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The Response Object


One of the most important objects in ASP is the Response object. It is the object which communicates between the server and the output which is sent to the client. To write an ASP page, all you need to do is write a standard HTML page, putting in the Active Server Pages script where needed. Active Server Pages script is denoted by the text between <%'s and %>'s.

To send ASP to the client, you need to use the Response object. The method of the Response object which sends data to the client is the Write method. For example, if you write an HTML page which looks like:

<%@ LANGUAGE="VBSCRIPT" %>
<HTML>
<BODY>
   <% Response.Write("Hello, World!") %>
</BODY>
</HTML>

if a user views the page with a standard browser, they will see the text, "Hello, World!" on the screen. It's as if you had just written an HTML page with the words "Hello, World!" where the <%'s the text between and the %>'s were. Of course, unlike an HTML page which is sent directly to the client, this page has passed through the server's ASP.DLL, parsing it so that instead of the client seeing <% Response.Write("Hello, World!") %>, the client merely sees "Hello, World!" Even if the user goes to View Source in their browser, they will only see the "Hello, World!" This is because the client is never sent the preprocessed ASP script.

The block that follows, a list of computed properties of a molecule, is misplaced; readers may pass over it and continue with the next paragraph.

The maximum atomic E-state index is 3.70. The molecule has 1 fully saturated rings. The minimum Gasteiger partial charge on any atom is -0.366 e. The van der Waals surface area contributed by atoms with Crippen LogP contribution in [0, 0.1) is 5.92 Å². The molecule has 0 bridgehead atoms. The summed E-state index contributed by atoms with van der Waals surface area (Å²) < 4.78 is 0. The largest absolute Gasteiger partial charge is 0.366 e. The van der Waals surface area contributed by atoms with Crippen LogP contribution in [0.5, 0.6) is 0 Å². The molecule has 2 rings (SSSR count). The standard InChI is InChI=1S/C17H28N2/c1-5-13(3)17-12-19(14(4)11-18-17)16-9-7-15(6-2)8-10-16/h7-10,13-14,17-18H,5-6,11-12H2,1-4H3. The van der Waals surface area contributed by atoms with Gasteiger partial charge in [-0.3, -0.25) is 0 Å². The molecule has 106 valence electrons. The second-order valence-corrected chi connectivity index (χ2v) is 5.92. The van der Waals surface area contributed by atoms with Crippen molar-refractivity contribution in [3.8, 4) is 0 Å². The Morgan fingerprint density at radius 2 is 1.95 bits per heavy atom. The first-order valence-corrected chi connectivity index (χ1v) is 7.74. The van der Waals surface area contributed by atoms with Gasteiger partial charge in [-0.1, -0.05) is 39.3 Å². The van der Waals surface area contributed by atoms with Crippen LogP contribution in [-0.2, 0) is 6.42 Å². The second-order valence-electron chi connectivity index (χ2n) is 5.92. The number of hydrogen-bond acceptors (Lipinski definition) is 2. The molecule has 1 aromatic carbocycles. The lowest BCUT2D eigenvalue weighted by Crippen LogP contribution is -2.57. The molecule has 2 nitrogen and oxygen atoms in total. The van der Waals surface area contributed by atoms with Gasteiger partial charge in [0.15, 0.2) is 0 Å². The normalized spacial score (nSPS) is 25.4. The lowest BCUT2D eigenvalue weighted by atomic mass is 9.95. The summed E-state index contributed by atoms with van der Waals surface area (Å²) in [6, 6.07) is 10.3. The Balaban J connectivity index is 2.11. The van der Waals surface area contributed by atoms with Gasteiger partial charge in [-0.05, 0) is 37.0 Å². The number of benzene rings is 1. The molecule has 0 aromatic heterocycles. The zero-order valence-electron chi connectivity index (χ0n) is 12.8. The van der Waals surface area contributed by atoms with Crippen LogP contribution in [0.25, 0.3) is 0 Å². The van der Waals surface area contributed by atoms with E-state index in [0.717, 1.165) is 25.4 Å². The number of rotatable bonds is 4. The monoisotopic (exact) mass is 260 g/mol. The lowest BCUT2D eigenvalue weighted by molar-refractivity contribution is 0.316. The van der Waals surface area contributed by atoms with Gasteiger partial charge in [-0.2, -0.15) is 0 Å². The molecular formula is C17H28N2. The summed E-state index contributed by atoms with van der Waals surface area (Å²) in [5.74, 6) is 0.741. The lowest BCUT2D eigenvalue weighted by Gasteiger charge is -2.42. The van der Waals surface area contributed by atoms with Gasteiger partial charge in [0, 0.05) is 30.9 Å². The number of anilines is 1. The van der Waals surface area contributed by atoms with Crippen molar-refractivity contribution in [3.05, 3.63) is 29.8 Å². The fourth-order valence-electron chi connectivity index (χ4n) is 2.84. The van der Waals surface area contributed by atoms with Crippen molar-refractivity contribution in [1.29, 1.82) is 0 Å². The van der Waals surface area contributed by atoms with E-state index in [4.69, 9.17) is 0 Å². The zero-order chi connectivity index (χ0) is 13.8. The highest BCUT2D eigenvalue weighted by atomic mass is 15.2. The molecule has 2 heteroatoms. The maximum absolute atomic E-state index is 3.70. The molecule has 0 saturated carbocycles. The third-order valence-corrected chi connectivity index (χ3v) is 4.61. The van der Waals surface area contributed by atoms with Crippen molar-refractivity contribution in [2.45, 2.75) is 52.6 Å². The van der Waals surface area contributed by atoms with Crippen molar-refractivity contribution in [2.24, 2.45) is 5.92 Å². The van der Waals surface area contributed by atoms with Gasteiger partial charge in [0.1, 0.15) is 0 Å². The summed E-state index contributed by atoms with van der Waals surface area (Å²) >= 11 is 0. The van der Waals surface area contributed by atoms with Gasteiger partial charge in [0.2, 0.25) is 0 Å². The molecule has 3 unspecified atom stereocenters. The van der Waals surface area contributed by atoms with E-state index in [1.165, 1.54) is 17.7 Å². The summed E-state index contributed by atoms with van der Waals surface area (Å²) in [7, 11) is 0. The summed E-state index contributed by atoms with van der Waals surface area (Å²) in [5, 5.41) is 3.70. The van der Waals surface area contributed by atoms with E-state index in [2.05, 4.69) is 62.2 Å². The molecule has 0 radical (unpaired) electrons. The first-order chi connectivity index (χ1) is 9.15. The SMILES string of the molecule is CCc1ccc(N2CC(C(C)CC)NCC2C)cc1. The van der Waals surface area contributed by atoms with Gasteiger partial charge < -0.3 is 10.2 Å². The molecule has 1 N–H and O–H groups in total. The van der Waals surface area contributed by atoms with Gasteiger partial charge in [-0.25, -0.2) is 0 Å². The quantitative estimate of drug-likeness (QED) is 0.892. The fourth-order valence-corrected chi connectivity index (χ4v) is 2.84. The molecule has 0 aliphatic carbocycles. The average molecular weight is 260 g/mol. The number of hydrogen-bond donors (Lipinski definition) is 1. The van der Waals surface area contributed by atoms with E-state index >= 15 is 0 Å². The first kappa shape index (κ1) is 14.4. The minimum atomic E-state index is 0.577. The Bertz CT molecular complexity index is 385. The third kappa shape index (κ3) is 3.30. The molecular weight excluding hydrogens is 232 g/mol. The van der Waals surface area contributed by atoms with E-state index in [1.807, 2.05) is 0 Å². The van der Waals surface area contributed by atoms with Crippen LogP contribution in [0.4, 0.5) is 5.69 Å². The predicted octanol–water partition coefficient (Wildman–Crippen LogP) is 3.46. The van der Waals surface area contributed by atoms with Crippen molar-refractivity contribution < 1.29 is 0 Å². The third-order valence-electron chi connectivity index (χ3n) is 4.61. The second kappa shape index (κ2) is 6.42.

You can inherently invoke the Response.Write method by using the equals (=) sign. Here is an example, which happens to produce the exact same output as above:

<%@ LANGUAGE="VBSCRIPT" %>
<HTML>
<BODY>
   <%="Hello, World!" %>
</BODY>
</HTML>

As you notice, we just got rid of the Response.Write( ... ), but left the stuff in between. The = simulates Response.Write.

There are also a few other neat properties in the Response object. One is Expires, which sets how soon your page expires. Many modern browsers cache pages for quicker downloading times. You can use ASP to set how often the browser checks to see if it needs to redownload the page. You set it in terms on minutes. If you want to browser not to cache the page, you can set Response.Expires = 0. Let's look at an example where we set the page to expire in 10 minutes.

<%@ LANGUAGE="VBSCRIPT" %>
<%
   Response.Expires = 10
%>

<HTML>
<BODY>
   This page will expire in 10 minutes
</BODY>
</HTML>

Pretty neat, eh? Another neat property of the Response object is the Buffer property, which takes either a true or false value. If buffer is set to true, the server processes the entire ASP script before sending any of the file to the client. If buffering is set to false (which it is by default), the server will send data to the client as it processes it. Below is an example of setting buffering to true:

<%@ LANGUAGE="VBSCRIPT" %>
<%
   Response.Buffer = true
%>

<HTML>
<BODY>
   This page's output to the client was buffered
</BODY>
</HTML>

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